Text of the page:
Physical Basis for the Loading of a Bacterial Replicative Helicase onto DNA

Ernesto Arias-Palomo, Neha Puri, Valerie L. O'Shea Murray, Qianyun Yan, James M. Berger

Research output: Contribution to journalArticlepeer-review

Abstract

In cells, dedicated AAA+ ATPases deposit hexameric, ring-shaped helicases onto DNA to initiate chromosomal replication. To better understand the mechanisms by which helicase loading can occur, we used cryo-EM to determine sub-4-Å-resolution structures of the E. coli DnaB⋅DnaC helicase⋅loader complex with nucleotide in pre- and post-DNA engagement states. In the absence of DNA, six DnaC protomers latch onto and crack open a DnaB hexamer using an extended N-terminal domain, stabilizing this conformation through nucleotide-dependent ATPase interactions. Upon binding DNA, DnaC hydrolyzes ATP, allowing DnaB to isomerize into a topologically closed, pre-translocation state competent to bind primase. Our data show how DnaC opens the DnaB ring and represses the helicase prior to DNA binding and how DnaC ATPase activity is reciprocally regulated by DnaB and DNA. Comparative analyses reveal how the helicase loading mechanism of DnaC parallels and diverges from homologous AAA+ systems involved in DNA replication and transposition. Arias-Palomo et al. present the cryo-EM structures of a replicative bacterial helicase-loader complex (E. coli DnaBC) in pre- and post-loading states, revealing how the loader breaks the helicase ring to deposit it at the origin of replication and how ssDNA engagement closes and activates the helicase.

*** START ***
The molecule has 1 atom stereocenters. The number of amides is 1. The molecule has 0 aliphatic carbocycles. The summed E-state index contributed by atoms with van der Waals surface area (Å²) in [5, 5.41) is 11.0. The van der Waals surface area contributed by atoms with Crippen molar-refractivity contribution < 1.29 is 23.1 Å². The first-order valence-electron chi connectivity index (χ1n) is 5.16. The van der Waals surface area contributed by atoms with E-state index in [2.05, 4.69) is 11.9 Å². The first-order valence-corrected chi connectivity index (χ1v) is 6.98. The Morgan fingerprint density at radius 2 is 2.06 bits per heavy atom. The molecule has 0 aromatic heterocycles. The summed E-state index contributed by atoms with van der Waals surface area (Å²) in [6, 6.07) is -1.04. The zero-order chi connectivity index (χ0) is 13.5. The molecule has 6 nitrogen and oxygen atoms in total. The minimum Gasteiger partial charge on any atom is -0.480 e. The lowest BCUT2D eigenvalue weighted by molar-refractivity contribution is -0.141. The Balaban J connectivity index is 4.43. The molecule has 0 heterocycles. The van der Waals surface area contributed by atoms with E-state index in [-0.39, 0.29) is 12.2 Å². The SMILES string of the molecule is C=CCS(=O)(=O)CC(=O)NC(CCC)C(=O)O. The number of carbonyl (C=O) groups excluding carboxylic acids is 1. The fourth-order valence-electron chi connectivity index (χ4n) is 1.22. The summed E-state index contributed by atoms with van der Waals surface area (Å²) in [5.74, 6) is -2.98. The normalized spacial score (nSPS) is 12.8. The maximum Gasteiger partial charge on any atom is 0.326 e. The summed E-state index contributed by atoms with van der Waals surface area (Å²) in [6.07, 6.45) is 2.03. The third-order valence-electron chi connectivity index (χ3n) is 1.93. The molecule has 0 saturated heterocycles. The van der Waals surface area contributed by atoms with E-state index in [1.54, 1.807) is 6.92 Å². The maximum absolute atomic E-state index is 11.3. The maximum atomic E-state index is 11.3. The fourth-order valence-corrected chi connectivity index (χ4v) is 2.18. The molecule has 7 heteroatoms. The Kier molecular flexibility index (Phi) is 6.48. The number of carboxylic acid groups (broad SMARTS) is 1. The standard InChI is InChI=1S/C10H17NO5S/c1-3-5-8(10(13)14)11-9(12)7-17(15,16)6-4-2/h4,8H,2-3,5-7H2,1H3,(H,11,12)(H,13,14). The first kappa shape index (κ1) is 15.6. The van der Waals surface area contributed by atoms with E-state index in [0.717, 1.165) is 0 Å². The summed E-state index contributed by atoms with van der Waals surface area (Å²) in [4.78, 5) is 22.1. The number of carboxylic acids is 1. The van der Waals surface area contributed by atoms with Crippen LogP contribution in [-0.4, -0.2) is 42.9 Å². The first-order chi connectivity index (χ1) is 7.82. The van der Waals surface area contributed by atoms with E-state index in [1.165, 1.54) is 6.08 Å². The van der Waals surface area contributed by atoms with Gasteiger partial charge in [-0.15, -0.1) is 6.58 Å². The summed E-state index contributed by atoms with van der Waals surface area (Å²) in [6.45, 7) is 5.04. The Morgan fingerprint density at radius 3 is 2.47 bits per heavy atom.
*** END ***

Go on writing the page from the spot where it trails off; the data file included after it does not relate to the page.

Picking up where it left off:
Original languageEnglish (US)
Pages (from-to)173-184.e4
JournalMolecular cell
Volume74
Issue number1
DOIs
StatePublished - Apr 4 2019

ASJC Scopus subject areas

  • Molecular Biology
  • Cell Biology

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